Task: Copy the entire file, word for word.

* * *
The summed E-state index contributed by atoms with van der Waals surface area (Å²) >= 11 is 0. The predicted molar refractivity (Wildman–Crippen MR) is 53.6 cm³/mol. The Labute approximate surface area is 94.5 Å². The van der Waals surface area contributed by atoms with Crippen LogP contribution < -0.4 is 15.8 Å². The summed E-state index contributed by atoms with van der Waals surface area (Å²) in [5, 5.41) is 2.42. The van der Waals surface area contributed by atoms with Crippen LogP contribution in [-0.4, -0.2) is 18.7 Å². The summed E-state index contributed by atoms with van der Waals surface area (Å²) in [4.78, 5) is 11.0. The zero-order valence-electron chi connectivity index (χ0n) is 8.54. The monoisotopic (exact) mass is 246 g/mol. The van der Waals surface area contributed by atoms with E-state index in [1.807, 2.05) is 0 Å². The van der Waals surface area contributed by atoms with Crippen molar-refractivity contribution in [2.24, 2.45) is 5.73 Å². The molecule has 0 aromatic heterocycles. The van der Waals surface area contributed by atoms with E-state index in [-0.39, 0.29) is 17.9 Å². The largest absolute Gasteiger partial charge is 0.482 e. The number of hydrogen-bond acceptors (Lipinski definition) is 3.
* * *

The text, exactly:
The summed E-state index contributed by atoms with van der Waals surface area (Å²) >= 11 is 0. The predicted molar refractivity (Wildman–Crippen MR) is 53.6 cm³/mol. The Labute approximate surface area is 94.5 Å². The van der Waals surface area contributed by atoms with Crippen LogP contribution < -0.4 is 15.8 Å². The summed E-state index contributed by atoms with van der Waals surface area (Å²) in [5, 5.41) is 2.42. The van der Waals surface area contributed by atoms with Crippen LogP contribution in [-0.4, -0.2) is 18.7 Å². The summed E-state index contributed by atoms with van der Waals surface area (Å²) in [4.78, 5) is 11.0. The zero-order valence-electron chi connectivity index (χ0n) is 8.54. The monoisotopic (exact) mass is 246 g/mol. The van der Waals surface area contributed by atoms with E-state index in [1.807, 2.05) is 0 Å². The van der Waals surface area contributed by atoms with Crippen molar-refractivity contribution in [2.24, 2.45) is 5.73 Å². The molecule has 0 aromatic heterocycles. The van der Waals surface area contributed by atoms with E-state index in [-0.39, 0.29) is 17.9 Å². The largest absolute Gasteiger partial charge is 0.482 e. The number of hydrogen-bond acceptors (Lipinski definition) is 3.